DANCE AS COMMUNICATION: HOW HUMANS COMMUNICATE THROUGH DANCE AND PERCEIVE DANCE AS COMMUNICATION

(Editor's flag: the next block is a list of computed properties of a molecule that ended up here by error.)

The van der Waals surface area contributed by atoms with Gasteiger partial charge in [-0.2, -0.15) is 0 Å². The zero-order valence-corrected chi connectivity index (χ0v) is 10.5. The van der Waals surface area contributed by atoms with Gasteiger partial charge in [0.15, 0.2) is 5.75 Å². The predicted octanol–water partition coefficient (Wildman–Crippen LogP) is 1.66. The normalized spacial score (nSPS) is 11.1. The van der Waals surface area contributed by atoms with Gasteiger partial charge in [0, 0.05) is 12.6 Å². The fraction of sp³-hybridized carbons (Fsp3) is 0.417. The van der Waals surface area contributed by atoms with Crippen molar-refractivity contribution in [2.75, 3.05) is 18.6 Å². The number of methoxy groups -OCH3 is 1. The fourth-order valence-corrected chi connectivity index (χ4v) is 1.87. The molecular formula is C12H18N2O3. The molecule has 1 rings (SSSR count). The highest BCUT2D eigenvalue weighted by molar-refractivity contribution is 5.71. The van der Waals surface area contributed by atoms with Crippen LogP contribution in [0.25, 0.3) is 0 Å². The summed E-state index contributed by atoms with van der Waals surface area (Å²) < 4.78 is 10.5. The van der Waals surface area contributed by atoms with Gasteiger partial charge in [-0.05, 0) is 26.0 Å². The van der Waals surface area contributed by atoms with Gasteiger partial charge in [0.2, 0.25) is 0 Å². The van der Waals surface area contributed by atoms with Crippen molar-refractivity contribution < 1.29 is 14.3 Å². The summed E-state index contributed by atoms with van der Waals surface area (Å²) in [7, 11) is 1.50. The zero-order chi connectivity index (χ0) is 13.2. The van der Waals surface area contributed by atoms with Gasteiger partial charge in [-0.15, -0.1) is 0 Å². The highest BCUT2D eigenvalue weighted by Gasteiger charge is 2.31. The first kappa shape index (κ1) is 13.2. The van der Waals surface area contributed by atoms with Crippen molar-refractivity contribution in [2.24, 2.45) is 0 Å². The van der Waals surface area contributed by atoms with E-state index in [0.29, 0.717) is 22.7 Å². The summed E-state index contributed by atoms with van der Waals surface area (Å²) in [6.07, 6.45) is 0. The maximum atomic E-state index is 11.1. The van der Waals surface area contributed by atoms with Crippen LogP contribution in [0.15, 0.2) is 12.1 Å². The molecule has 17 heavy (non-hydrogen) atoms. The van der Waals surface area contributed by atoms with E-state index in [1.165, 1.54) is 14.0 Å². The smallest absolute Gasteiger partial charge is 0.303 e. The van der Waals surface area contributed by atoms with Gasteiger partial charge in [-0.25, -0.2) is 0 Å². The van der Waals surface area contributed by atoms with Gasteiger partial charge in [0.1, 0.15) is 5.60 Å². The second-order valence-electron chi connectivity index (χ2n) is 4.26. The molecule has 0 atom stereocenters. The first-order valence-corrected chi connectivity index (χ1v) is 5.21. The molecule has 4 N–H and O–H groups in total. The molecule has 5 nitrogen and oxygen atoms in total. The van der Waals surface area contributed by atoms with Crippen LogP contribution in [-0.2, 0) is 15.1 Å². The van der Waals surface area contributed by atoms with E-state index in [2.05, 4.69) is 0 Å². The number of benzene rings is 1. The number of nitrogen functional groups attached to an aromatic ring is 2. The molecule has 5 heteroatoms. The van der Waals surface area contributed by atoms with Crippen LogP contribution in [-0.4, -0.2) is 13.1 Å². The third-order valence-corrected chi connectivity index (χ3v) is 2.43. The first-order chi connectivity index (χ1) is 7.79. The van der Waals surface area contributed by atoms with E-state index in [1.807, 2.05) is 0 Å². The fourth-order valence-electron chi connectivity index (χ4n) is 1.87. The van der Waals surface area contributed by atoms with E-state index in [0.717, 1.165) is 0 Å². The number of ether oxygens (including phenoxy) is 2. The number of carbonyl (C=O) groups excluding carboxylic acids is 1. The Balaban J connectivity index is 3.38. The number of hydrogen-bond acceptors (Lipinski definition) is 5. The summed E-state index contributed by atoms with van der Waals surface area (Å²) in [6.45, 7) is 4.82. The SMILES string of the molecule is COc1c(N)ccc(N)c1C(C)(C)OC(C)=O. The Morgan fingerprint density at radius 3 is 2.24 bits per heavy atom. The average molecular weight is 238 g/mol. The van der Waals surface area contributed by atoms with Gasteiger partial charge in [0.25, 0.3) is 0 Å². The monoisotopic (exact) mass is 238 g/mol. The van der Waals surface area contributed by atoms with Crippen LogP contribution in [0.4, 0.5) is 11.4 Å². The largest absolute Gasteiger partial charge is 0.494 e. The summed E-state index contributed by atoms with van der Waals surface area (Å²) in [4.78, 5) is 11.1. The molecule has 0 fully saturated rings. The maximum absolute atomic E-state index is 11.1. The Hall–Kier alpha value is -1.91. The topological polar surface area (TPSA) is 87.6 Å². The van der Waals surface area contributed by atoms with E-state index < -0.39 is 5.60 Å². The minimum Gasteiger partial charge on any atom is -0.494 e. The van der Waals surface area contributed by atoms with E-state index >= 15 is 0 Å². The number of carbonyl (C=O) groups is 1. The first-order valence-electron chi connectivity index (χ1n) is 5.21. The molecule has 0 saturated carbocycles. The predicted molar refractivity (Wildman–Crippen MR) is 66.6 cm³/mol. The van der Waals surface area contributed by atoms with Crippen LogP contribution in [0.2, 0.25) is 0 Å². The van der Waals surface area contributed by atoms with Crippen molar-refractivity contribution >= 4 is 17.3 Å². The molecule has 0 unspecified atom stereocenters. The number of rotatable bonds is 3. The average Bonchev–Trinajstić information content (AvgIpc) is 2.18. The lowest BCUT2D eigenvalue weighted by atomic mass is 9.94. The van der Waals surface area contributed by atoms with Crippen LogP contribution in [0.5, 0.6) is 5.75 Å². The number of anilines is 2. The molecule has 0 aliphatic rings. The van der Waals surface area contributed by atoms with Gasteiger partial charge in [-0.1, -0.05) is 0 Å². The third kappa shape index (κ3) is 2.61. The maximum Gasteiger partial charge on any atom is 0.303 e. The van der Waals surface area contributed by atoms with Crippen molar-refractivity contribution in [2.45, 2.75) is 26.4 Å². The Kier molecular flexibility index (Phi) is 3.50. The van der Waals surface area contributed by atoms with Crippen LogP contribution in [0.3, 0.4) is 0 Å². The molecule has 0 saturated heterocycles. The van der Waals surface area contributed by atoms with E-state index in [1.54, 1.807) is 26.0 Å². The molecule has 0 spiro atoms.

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This thesis is an offspring of the question: What is dance? Consideration of this question prompts the task of first defining dance. What Is Dance?: Readings in Theory and Criticism by Roger Copeland and Marshall Cohen lends insight into developing a definition for dance that works well for this thesis which embraces the focus of how dance serves as a means of communication. Since dance involves gesture, defining "gesture" becomes the first step in developing a working definition of dance. Susanne K. Langer in What ls Dance? refers to "gesture" as "vital movement" and suggests that "dance motion is gesture, or an element in the exhibition of gesture" (28). Tossing in his theory on what defines dance a few more pages later in the book, Paul Valery observes that St Augustine once pondered the concept of"dance" and defined dance in terms of time. According to St. Augustine, dance is inseparable from the concept of time; he theorizes, "the dance after all is merely a form of time, the creation of a kind of time, or of a very distinct and singular species of time" (59). Grafting the two theories of dance, a definition of dance starts to evolve: Dance is time dedicated to meaningful gesture. However, dance communicates meaning, too. Roger Copeland even suggests that “the soul is in the body” (518). Therefore, for the purpose of this thesis, dance is defined by this definition: Dance is time dedicated to meaningful gesture stemming from the soul’s need to reach out and express itself in an energy force beyond words. This definition encapsulates the aspects of dance as communication, not simply as entertainment. Needless to say, dance has traditionally been viewed as a form of entertainment. Certainly, dancers have received accolades, and dance is credited as a means of artistic expression which involves technique, stamina, discipline, and creativity. However, dance is much more than one of the celebrated performing arts. It is a significant means of communication—communication in which the soul expresses itself through meaningful gesture—ubiquitous and important. Dance as communication is not always linked with music. Communication through dance is not music driven but rather body and soul driven. Dance involves the entire body, and the body can be a powerful agent of communication. Copeland even maintains that dance is “the conversion of bodily energy into something more spiritual, something worthy of the soul” (518). The soul of the dancer is inevitably tied to the expression communicated through the dancer’s movement. French painter, Edgar Degas who dedicated much of his career to drawing and painting dancers eloquently observes, “It is the movement of people and things which consoles us. If the leaves on the trees didn’t move, how sad the trees would be—and so should we.” Therefore, this thesis will focus on dance as a means of communication and will explore how dance has been essential to human societies throughout history and into the present day. This thesis will acknowledge the concept of dance as a means of communication in order to prove that dance is pervasive and vital in its presence in human societies throughout the world. As a means of communication, dance is used to lure and keep mates; define and perpetuate gender roles; form and cultivate social and cultural bonds; and even express societal and political expectations and preferences. It can also be used as a weapon for rebellion. Additionally, dance can be a means of improving cognitive abilities which allows for greater communication in especially older adults. Dance is indeed not confined to simply a component of the performing arts even though that in and of itself is a method of communication. Significantly, dance plays a bigger role in communication; it is communication through physical movements not reliant on vocal elements and sounds. The soul is a powerful force. The soul sometimes has something really big to say—something that cannot be conveyed through the limitations of mere words alone. That is when dance steps in and allows the soul to speak through the body. Perhaps this is what is meant by the expression “Dance from the Heart.” In the preface to their book, No Fixed Points: Dance in the Twentieth Century, Nancy Reynolds and Malcolm McCormick recognize the importance of dance in the human experience. They state, “In the past hundred years, dance has emerged both as an independent art to be reckoned with and a new humanistic discipline” (Reynolds & McCormick xiii). Today, interest in dance may be due to television shows like “Dancing with the Stars” and “So You Think You Can Dance.” Dance shows such as these reach large audiences and even invite the public to weigh in and judge the dancers via a voting process. Dance, as a result, has evolved into a popular form of entertainment for the masses. One does not have to buy a ticket to see phenomenal dancing; one can do so from the comfort of a living room sofa via a remote device. Televised dancing has kept dance more in the public eye and accessible. However, the importance of dance goes well beyond challenging choreography and glitzy costumes. This thesis will focus on dance as it pertains to humanism and the need for humans to communicate. Therefore, dance will not be relegated to simply a music-driven performance genre; it will be treated as an essential ingredient to life itself.
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